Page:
Farm Ireland

Tuesday 20 March 2018

Comment: From unsung heroes to TV stars - farmers should take a bow

The Shalvey family, Geraldine, Colm, Aoife, Enda and Patrick with dog Nala on their farm at Maudabawn, Co Cavan. Photo: Lorraine Teevan
The Shalvey family, Geraldine, Colm, Aoife, Enda and Patrick with dog Nala on their farm at Maudabawn, Co Cavan. Photo: Lorraine Teevan
Farmer of the year, Tom Dunne, Laois with Dearbhail Brady, marketing director, Zurich General Insurance. Photo: Douglas O’Connor
Ann Fitzgerald

Ann Fitzgerald

RTÉ's Big Week on the Farm might be the most important TV coverage of Irish farming since Telefíís Feirme half a century ago.

When Big Week first hit our screens last spring, I thought it was corny; that the presenters were overly enthusiastic and it was just a bit of light-hearted fluff for townies. But I've changed my tune entirely.

The series is hugely informative, even for farmers. Most farmers know their own sector well but not others and lots of us also have gaps in what we know about the natural world around us.

The Secret Life segment on the domestic hen, narrated in a deep, authoritative voice by Philip O'Sullivan, made me laugh.

Accompanied by gentle classical music, we first see a rooster "surveying the ladies". Cowboy music kicks in as another rooster swoops in and "squares up to the interloper". We seem to be heading for a showdown, but the intruder backs down and the boss rooster mates with a hen.

However, later, there is fascinating footage of chick development right through to breaking out of an egg.

This mix of fun and fact ran throughout the various reports and made for compelling viewing.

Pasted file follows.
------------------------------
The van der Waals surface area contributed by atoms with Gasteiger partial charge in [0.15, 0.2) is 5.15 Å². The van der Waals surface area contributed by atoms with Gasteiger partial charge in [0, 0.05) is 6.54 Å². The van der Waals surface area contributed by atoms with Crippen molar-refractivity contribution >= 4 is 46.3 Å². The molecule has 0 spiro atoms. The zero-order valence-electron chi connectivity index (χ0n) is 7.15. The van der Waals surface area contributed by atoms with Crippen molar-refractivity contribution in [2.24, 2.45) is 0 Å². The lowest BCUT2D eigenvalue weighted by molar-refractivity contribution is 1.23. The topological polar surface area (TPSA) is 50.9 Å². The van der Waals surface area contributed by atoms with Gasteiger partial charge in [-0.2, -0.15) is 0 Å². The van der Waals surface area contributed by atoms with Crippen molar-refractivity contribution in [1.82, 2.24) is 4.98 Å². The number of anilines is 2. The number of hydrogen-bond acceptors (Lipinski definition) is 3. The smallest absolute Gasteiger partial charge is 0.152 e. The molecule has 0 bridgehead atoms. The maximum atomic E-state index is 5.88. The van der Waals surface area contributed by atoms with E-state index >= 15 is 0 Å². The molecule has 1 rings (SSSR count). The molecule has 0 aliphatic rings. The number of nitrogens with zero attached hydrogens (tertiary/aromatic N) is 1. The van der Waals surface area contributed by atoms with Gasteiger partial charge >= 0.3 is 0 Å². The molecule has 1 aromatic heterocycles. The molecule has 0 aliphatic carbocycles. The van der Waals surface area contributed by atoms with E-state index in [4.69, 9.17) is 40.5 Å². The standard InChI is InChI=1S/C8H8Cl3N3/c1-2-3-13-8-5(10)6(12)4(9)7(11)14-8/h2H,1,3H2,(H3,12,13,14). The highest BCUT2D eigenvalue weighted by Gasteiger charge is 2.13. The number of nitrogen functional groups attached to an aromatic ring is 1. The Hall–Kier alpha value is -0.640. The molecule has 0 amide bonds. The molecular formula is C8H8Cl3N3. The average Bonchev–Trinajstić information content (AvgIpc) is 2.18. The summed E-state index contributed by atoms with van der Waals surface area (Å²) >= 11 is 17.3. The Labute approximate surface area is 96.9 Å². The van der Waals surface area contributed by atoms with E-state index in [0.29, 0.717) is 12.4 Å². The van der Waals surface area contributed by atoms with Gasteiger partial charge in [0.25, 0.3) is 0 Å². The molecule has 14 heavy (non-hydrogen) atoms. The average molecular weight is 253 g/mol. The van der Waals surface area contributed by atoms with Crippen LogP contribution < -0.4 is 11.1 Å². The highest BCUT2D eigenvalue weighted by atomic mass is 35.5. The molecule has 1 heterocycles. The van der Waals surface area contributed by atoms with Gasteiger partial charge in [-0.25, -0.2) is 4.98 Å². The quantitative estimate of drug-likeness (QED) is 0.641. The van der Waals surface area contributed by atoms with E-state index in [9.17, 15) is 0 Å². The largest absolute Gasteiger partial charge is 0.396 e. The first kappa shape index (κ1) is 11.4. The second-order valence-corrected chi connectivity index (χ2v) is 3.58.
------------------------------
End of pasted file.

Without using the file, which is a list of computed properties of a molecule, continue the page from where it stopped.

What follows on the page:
It is vital that agriculture keeps the general public tuned in to its importance.

Also Read

But, in the course of telling all these stories, what we are also getting is an insight into the remarkable work that farmers up and down the country do every day of the week. Most of this enterprise goes unseen and unsung. So it's also a great showcase for Irish farming.

If this doesn't seem too trite a link, there is now an opportunity to continue acknowledging farmers who are leading the way in their enterprises through the Zurich Farm Insurance Farming Independent Farmer of the Year Awards.

With a prize fund of €19,000, the awards celebrate the best in Irish farming, by recognising and rewarding innovation, hard work and passion.

Farmers are often reluctant to go forward for these kinds of things. This is for a variety of reasons. Generally, farmers are a modest bunch and are afraid they will be seen as having a swelled head.

Others are afraid they won't win while others still are afraid that they might win, because they would have to admit they are making money!

But mainly I think it's that farmers don't have the confidence, ie they feel that there are loads of people doing things better than themselves.

If someone is doing a job well, they deserve to be recognised by their peers.

So look in the mirror or around at you neighbours and if you see someone doing a good job, pick up the phone and ask if you can nominate them.

The award categories are Beef, Sheep, Dairy, Tillage, Rising Star and Farm Safety, with an overall winner picked from the category winners.

Previous Grand Prix winners have come from across the board.

Carlow tillage farmer Kevin Nolan, who farms mostly leased land, won the inaugural contest in 2014. He was followed by Wicklow dairy farmer Noel McCall who, unusually, does not have a family background in farming. Last year, it was the turn of Laoisman, Tom Dunne, an organic beef farmer.

It is free and quick to enter. You can nominate yourself or be nominated by a third party (Teagasc adviser, friend, family member, etc). Apply online at

Indo Farming

More in Rural Life